Part II

Professionalism:  Be the part. You are a model. Believe it, and in yourself.

Etiquette: Simply start with basic human consideration. Be where you say you are going to be, and be on time. If you have to cancel, call as early as possible, before your photographer has shelled out for location costs or wasted time preparing and setting up. Be focused, present, rested and coherent. I once had a shoot with a model who was clearly hung over. In hindsight, I would have preferred that she cancelled.

Input:  Collaboration usually comes after knowing someone for a while, or having worked together before. Typically the concept of the shoot should have been planned ahead of time, but there is a lot you contribute by being expressive, natural, and comfortable in your skin.  If you are new to modeling, there is a lot that you can learn simply by being focused and attentive, and that can help build a collaborative relationship. I don't mind questions and input, but I imagine this varies by photographer.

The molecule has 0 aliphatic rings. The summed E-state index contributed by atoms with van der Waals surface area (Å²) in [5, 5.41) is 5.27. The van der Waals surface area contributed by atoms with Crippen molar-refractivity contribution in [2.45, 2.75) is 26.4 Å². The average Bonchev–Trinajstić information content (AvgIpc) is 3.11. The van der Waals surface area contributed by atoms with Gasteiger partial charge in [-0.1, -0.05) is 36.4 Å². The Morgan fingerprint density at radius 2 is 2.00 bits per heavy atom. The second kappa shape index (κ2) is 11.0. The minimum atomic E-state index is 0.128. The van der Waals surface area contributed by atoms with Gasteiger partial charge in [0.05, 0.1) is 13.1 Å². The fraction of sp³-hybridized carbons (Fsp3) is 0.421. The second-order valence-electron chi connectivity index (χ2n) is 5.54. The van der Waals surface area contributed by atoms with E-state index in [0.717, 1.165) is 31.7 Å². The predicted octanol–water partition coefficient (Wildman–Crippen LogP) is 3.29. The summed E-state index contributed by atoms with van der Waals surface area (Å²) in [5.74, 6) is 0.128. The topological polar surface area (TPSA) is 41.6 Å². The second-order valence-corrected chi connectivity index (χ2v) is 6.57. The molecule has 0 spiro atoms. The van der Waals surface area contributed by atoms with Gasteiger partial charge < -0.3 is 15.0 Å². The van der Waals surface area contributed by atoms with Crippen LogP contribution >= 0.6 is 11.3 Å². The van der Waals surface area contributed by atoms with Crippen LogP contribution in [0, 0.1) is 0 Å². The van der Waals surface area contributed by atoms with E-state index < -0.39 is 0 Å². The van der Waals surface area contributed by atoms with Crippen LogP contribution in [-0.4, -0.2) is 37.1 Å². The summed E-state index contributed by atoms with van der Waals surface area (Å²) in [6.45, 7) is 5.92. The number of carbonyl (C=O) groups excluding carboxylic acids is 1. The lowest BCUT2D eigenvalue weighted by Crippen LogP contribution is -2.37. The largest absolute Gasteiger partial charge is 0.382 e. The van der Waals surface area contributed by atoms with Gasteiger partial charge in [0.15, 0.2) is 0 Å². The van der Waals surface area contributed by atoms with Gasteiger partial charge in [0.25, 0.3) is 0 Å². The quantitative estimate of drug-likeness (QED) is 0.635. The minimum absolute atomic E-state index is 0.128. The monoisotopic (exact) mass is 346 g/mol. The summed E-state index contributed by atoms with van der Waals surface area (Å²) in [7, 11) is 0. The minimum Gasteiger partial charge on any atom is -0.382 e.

Preparedness:  Be prepared to take direction. A good photographer should clue you in on what to expect in terms of location, circumstances, art direction and so forth. They should also be willing to share some portfolio work, and/or references, so that if you have any doubts about wanting to move forward you can address them beforehand.

Things that will make your pictures suck:

- If you hate your body.
- If you can't relax.
- If you are self-conscious.
- If you want me to make you look slimmer.
- If you only want me to shoot from certain angles
If you don't trust your photographer.


  1. Words from the wise and words of true acceptance. This advice rocks!


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